glyph 566: simple rural economiies, labor, capital, savings ... anthropology and economics
Polly Hill's work shows a way to think about the economics of simple rural communities that integrates well with the approach to human action developed by the Austrian School of economists (See Mises, Human Action).
From 1954 until 1965, Hill was employed as a Research Fellow at the University of Ghana when, as she put it, she became a pupil of the migrant cocoa farmers of Ghana. Thus began her work as 'field economist', a term that best describes the unique fieldwork methods she pioneered. She began her research using the standard questionnaire method and wrote up the result of this research in her second book, The Gold Coast Cocoa Farmer: a preliminary survey (1956).
When she subsequently realised that this method had led her to accept uncritically some false, conventional assumptions about the backgrounds of these farmers, she abandoned the method in favour of one that would enable her to make empirical discoveries. Her new method combined the methods of an economic historian, human geographer and economic anthropologist. She made intensive studies of villages, conducted extensive archival work, and situated her findings in the relevant comparative and historical context. All her subsequent works were based on original data that she collected using her rigorous scholarly methods.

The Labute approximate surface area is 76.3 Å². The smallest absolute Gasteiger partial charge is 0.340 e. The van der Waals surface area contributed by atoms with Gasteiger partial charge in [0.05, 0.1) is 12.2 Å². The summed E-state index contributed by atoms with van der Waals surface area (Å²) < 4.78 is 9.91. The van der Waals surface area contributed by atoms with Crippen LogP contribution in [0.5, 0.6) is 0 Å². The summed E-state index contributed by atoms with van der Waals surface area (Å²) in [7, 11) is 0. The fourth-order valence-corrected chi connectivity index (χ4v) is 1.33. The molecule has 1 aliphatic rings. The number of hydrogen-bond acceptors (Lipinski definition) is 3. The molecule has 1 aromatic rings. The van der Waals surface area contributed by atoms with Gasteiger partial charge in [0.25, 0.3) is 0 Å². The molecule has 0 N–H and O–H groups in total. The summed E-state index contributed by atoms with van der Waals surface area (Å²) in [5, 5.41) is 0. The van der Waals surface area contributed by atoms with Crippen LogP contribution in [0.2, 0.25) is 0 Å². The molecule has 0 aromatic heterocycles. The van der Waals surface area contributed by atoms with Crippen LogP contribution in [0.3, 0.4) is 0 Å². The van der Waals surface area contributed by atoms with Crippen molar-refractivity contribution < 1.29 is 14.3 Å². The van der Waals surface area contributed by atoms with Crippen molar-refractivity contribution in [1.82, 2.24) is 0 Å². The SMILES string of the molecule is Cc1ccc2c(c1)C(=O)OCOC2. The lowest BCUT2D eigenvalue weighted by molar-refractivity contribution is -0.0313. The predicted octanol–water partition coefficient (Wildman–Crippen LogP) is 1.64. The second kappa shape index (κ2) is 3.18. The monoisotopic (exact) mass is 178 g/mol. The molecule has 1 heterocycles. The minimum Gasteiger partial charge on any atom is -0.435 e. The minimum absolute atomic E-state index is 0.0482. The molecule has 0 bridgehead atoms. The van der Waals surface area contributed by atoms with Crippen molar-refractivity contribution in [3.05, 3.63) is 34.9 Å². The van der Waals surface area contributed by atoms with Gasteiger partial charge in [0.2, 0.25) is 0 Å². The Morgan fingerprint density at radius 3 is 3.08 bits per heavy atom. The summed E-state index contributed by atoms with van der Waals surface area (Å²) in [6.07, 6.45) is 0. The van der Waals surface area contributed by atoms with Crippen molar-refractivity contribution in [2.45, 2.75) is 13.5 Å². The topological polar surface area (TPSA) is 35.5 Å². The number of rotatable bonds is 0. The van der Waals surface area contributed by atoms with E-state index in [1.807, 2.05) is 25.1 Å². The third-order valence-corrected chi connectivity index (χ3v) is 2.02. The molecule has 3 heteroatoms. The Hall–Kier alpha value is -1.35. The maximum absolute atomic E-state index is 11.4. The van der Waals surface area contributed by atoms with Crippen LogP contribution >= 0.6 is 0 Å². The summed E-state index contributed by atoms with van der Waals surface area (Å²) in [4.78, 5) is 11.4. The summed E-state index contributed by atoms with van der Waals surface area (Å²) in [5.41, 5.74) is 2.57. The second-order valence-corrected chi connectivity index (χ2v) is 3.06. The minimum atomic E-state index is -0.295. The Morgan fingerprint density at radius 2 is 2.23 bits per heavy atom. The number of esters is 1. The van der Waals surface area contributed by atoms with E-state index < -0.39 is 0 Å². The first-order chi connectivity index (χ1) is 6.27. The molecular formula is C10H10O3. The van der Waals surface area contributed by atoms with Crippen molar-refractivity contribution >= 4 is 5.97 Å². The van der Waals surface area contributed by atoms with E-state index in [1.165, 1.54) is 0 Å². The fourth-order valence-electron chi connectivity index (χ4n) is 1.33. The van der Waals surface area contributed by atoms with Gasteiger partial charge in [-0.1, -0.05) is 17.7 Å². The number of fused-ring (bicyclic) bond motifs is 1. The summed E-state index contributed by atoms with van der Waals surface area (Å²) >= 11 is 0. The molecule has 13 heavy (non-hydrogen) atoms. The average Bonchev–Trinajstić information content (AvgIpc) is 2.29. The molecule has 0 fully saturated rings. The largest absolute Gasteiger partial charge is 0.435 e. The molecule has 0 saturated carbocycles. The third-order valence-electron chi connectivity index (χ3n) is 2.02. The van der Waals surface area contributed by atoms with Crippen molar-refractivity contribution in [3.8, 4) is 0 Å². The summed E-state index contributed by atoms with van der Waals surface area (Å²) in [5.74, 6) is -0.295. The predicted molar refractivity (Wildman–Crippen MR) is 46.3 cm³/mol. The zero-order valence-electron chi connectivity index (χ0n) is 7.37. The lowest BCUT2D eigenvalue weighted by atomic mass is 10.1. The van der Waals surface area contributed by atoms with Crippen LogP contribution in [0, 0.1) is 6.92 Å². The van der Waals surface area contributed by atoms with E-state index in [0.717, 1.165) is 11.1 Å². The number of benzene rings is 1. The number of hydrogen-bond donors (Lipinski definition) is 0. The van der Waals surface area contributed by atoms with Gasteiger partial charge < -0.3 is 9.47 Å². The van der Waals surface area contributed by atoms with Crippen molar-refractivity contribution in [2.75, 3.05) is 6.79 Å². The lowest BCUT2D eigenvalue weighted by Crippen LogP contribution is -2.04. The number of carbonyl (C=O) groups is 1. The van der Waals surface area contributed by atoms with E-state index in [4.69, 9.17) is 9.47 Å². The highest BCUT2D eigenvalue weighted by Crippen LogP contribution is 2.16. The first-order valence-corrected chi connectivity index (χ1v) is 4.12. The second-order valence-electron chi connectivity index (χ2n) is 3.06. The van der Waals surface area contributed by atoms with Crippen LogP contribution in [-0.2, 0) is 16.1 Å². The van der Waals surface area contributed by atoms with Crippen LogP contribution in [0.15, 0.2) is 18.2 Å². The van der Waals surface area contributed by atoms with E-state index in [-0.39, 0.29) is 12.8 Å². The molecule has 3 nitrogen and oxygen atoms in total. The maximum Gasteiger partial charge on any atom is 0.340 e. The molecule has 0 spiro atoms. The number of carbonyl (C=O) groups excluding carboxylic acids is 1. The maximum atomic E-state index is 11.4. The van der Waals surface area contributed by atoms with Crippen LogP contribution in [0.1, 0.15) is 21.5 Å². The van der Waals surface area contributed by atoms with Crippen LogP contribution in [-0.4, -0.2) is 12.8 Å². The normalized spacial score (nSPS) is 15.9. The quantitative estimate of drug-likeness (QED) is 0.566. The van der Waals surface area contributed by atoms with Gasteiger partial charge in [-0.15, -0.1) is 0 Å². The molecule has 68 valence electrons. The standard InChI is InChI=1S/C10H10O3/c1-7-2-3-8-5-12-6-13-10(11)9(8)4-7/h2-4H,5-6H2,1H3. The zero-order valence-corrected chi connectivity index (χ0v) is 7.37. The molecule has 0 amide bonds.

Interviewed by Alan Macfarlane:
Studies in Rural Capitalism in West Africa, Polly Hill, Cambridge University Press, 1970.
November 18, 2016; edited/updated December 26, 2016